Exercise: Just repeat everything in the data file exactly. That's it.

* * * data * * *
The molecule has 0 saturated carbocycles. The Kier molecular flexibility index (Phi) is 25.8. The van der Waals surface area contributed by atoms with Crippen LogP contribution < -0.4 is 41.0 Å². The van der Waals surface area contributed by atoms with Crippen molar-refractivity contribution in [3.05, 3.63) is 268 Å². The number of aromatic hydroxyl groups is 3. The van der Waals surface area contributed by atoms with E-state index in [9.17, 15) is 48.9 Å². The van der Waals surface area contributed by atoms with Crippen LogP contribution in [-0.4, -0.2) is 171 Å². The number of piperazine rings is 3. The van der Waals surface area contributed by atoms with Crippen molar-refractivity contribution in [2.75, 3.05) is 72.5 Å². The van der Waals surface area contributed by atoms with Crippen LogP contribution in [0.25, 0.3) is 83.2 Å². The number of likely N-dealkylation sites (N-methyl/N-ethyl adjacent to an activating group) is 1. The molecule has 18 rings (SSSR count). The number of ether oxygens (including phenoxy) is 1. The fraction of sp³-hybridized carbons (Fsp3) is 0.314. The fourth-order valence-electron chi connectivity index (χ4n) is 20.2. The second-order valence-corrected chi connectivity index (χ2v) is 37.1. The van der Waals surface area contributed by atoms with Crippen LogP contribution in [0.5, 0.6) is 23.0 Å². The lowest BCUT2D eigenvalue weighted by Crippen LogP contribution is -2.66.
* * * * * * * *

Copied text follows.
The molecule has 0 saturated carbocycles. The Kier molecular flexibility index (Phi) is 25.8. The van der Waals surface area contributed by atoms with Crippen LogP contribution < -0.4 is 41.0 Å². The van der Waals surface area contributed by atoms with Crippen molar-refractivity contribution in [3.05, 3.63) is 268 Å². The number of aromatic hydroxyl groups is 3. The van der Waals surface area contributed by atoms with E-state index in [9.17, 15) is 48.9 Å². The van der Waals surface area contributed by atoms with Crippen LogP contribution in [-0.4, -0.2) is 171 Å². The number of piperazine rings is 3. The van der Waals surface area contributed by atoms with Crippen molar-refractivity contribution in [2.75, 3.05) is 72.5 Å². The van der Waals surface area contributed by atoms with Crippen LogP contribution in [0.25, 0.3) is 83.2 Å². The number of likely N-dealkylation sites (N-methyl/N-ethyl adjacent to an activating group) is 1. The molecule has 18 rings (SSSR count). The number of ether oxygens (including phenoxy) is 1. The fraction of sp³-hybridized carbons (Fsp3) is 0.314. The fourth-order valence-electron chi connectivity index (χ4n) is 20.2. The second-order valence-corrected chi connectivity index (χ2v) is 37.1. The van der Waals surface area contributed by atoms with Crippen LogP contribution in [0.5, 0.6) is 23.0 Å². The lowest BCUT2D eigenvalue weighted by Crippen LogP contribution is -2.66.